I already have fourteen figures sculpted and the base laid out. There will be twenty plus figures altogether and several vehicles and this project will take me several months as usual to complete.

    I plan on having the piece available by the time of the Tulsa show in June. I am not going to show detailed SBS pictures as I have not broken stride with the development to take a lot of pictures. :( I will however take a picture or two at various key points in development so y'all can see a glimpse of what it will look like. I should have something to see by next weekend. I will tell you this, it is progressing better than I had anticipated ;)
  12. captnenglish Well-Known Member

    Country:
    United-States
    I too know the song and subject matter (having spent much of my academic career studying the period) and was thinking of doing a similar project, I can already tell, this one will be my favorite of your pieces.
  13. garyjd Well-Known Member

    Country:
    United-States
    Bob, A dark chapter in our nation's history no doubt but one that needs to be told. I believe in a balanced telling of history, exploring the negative as well as the positive.~Gary
  14. btavis Active Member

    Country:
    United-States
    Just to keep y'all up to date.

    This is a rough layout of the pieces to this diorama in various stages of completion. The two vehicles are diecast 1920's cars that have not been reworked yet. There will be some additional figures in the background around the cars - spectators as it were. I used the Plus Model oak leaves painted with acrylics.

    [IMG]

    [IMG]

    [IMG]

    [IMG]

    [IMG]
  15. garyjd Well-Known Member

    Country:
    United-States
    Bob, That is shaping up to be a thought provoking piece. I think this is your best work to date. You've conveyed the period quite well, based on the photos I've seen.~Gary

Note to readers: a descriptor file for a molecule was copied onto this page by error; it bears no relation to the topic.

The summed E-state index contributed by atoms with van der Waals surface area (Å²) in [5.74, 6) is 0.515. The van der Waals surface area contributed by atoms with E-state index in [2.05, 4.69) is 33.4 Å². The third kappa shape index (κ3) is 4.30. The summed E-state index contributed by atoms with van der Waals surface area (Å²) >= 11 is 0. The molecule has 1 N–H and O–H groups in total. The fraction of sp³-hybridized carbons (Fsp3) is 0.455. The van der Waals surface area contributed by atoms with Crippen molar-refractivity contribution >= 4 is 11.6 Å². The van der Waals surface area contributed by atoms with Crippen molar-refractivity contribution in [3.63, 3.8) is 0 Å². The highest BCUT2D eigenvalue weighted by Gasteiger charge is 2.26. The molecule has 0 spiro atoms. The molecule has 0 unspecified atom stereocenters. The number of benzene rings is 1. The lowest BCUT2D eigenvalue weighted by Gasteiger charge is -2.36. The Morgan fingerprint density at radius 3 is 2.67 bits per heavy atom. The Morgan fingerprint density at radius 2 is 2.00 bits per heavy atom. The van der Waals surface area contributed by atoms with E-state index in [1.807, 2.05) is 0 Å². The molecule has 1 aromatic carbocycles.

16. megroot A Fixture

    Country:
    Netherlands
    Bob,

    This one is a great one. But i must admit that i don't like the yellow colour of that car.
    It attracks my eye away from the center of the scene.
    So, i think he is not finished.
    Further, a great reminder to the awfull period in the history of America.

    Marc
  17. btavis Active Member

    Country:
    United-States
    Marc,

    I know at this point it is hard to tell what is finished and what isn't but that yellow is just the color that the diecast car came with. I am going to remove that section and replace with wood as the car really was made. I just put the cars in there temporarily to give a sense of the layout. If you remember in Zoot Suits I used a diecast car for the taxi and when they are reworked they can look very convincing. Right now they look like toys.

    As I remarked earlier in the thread I am not taking alot of SBS pictures but I did think the piece was advanced enough at this point to give a sense of how it was shaping up notwithstanding the fact there is still a ways to go with sculpting and painting.

    What I would really like to know is whether or not I have rendered the scene with enough sensitivity to the subject. Despite the fact that the Klansmen robes are cliches I tried to avoid stereotyping anything but rather to portray what I felt was the true hatred and anguish these types of events created. As far as composition is concerned the reds of the leaves and red clay ground are to symbolize the line in the song that goes:

    "Blood at the leaves and blood at the root."
  18. Dan Morton A Fixture

    Country:
    United-States
    Marvelous stuff, Bob. Well-conceived, great sculpting as usual. The clothing and gear look perfect for the period.

    Tough to look at and thought-provoking. I got a lump in my throat looking at the lynched man. What a strange country (world) we live in, eh? And even today it goes on. I'm thinking of the continuing genocide in Darfur.

    All the best,
    Dan
  19. btavis Active Member

    Country:
    United-States
    Also, if you notice the victim hanging from the tree is missing his left foot which broke off. I guess the wire I used to create the armature did not go far enough into the foot and the Apoxie broke at the ankle. I will obviously need to repair it so he is not quite as gruesome as it appears now.

    Just as an aside, I had been looking at paintings by Thomas Hart Benton and I think in a subtle way they influenced me for this piece. Here are some examples of Benton's work:

    [IMG]

    [IMG]

    [IMG]

    [IMG]
  20. Major_Goose Well-Known Member

    Country:
    Greece
    Really nice piece Bob. Youhave inspiration and the skill tomake it 3d. Nice work , really nice